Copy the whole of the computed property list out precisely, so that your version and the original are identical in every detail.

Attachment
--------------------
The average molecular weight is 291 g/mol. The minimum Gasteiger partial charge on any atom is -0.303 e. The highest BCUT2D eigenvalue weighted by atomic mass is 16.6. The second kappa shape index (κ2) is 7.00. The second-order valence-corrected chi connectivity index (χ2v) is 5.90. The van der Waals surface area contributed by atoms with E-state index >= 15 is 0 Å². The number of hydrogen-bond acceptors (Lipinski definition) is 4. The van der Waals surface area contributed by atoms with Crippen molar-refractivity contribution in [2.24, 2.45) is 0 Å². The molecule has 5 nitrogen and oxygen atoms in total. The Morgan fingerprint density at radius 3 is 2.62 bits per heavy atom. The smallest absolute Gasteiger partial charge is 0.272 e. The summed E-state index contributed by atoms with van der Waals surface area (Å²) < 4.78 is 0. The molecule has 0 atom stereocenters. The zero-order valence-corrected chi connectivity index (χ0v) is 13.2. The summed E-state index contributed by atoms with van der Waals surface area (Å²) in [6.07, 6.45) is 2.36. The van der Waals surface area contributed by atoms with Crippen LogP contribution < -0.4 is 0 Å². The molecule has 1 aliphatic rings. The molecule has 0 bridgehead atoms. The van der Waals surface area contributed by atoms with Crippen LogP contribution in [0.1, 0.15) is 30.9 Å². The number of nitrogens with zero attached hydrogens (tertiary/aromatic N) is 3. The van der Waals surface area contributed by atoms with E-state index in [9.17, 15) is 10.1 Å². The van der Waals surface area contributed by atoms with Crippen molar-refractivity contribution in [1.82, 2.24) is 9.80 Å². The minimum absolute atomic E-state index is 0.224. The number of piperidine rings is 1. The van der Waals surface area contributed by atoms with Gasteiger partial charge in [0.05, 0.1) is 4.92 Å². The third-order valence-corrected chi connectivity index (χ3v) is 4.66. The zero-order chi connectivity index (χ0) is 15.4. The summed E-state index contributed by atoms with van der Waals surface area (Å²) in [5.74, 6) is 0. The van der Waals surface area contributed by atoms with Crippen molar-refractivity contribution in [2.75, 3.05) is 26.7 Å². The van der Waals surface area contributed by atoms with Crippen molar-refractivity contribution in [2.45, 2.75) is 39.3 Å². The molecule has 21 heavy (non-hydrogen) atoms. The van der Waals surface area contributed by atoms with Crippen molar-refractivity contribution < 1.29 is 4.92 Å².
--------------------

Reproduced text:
The average molecular weight is 291 g/mol. The minimum Gasteiger partial charge on any atom is -0.303 e. The highest BCUT2D eigenvalue weighted by atomic mass is 16.6. The second kappa shape index (κ2) is 7.00. The second-order valence-corrected chi connectivity index (χ2v) is 5.90. The van der Waals surface area contributed by atoms with E-state index >= 15 is 0 Å². The number of hydrogen-bond acceptors (Lipinski definition) is 4. The van der Waals surface area contributed by atoms with Crippen molar-refractivity contribution in [2.24, 2.45) is 0 Å². The molecule has 5 nitrogen and oxygen atoms in total. The Morgan fingerprint density at radius 3 is 2.62 bits per heavy atom. The smallest absolute Gasteiger partial charge is 0.272 e. The summed E-state index contributed by atoms with van der Waals surface area (Å²) < 4.78 is 0. The molecule has 0 atom stereocenters. The zero-order valence-corrected chi connectivity index (χ0v) is 13.2. The summed E-state index contributed by atoms with van der Waals surface area (Å²) in [6.07, 6.45) is 2.36. The van der Waals surface area contributed by atoms with Crippen LogP contribution < -0.4 is 0 Å². The molecule has 1 aliphatic rings. The molecule has 0 bridgehead atoms. The van der Waals surface area contributed by atoms with Crippen LogP contribution in [0.1, 0.15) is 30.9 Å². The number of nitrogens with zero attached hydrogens (tertiary/aromatic N) is 3. The van der Waals surface area contributed by atoms with E-state index in [9.17, 15) is 10.1 Å². The van der Waals surface area contributed by atoms with Crippen molar-refractivity contribution in [1.82, 2.24) is 9.80 Å². The minimum absolute atomic E-state index is 0.224. The number of piperidine rings is 1. The van der Waals surface area contributed by atoms with Gasteiger partial charge in [0.05, 0.1) is 4.92 Å². The third-order valence-corrected chi connectivity index (χ3v) is 4.66. The zero-order chi connectivity index (χ0) is 15.4. The summed E-state index contributed by atoms with van der Waals surface area (Å²) in [5.74, 6) is 0. The van der Waals surface area contributed by atoms with Crippen molar-refractivity contribution in [2.75, 3.05) is 26.7 Å². The van der Waals surface area contributed by atoms with Crippen molar-refractivity contribution in [2.45, 2.75) is 39.3 Å². The molecule has 21 heavy (non-hydrogen) atoms. The van der Waals surface area contributed by atoms with Crippen molar-refractivity contribution < 1.29 is 4.92 Å².